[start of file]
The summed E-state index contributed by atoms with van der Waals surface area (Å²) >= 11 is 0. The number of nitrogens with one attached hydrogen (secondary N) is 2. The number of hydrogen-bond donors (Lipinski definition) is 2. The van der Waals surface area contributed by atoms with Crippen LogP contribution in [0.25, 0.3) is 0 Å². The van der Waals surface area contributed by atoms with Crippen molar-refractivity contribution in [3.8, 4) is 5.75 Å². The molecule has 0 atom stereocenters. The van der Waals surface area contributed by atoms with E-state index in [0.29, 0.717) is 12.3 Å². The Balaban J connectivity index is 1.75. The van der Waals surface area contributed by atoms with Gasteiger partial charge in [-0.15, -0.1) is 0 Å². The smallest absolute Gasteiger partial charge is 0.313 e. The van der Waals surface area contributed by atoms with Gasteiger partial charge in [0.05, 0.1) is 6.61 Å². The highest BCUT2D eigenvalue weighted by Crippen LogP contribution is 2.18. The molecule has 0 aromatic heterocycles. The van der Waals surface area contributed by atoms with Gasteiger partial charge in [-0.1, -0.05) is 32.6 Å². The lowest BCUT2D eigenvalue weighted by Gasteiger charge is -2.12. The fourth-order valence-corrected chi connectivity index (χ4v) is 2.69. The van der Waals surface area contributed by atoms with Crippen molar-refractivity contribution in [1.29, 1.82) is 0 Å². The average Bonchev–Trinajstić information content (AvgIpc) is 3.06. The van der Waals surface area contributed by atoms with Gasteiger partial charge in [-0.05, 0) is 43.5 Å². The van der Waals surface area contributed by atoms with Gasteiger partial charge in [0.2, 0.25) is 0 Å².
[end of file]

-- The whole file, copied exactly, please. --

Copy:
The summed E-state index contributed by atoms with van der Waals surface area (Å²) >= 11 is 0. The number of nitrogens with one attached hydrogen (secondary N) is 2. The number of hydrogen-bond donors (Lipinski definition) is 2. The van der Waals surface area contributed by atoms with Crippen LogP contribution in [0.25, 0.3) is 0 Å². The van der Waals surface area contributed by atoms with Crippen molar-refractivity contribution in [3.8, 4) is 5.75 Å². The molecule has 0 atom stereocenters. The van der Waals surface area contributed by atoms with E-state index in [0.29, 0.717) is 12.3 Å². The Balaban J connectivity index is 1.75. The van der Waals surface area contributed by atoms with Gasteiger partial charge in [-0.15, -0.1) is 0 Å². The smallest absolute Gasteiger partial charge is 0.313 e. The van der Waals surface area contributed by atoms with Gasteiger partial charge in [0.05, 0.1) is 6.61 Å². The highest BCUT2D eigenvalue weighted by Crippen LogP contribution is 2.18. The molecule has 0 aromatic heterocycles. The van der Waals surface area contributed by atoms with Gasteiger partial charge in [-0.1, -0.05) is 32.6 Å². The lowest BCUT2D eigenvalue weighted by Gasteiger charge is -2.12. The fourth-order valence-corrected chi connectivity index (χ4v) is 2.69. The van der Waals surface area contributed by atoms with Crippen molar-refractivity contribution in [1.29, 1.82) is 0 Å². The average Bonchev–Trinajstić information content (AvgIpc) is 3.06. The van der Waals surface area contributed by atoms with Gasteiger partial charge in [-0.05, 0) is 43.5 Å². The van der Waals surface area contributed by atoms with Gasteiger partial charge in [0.2, 0.25) is 0 Å².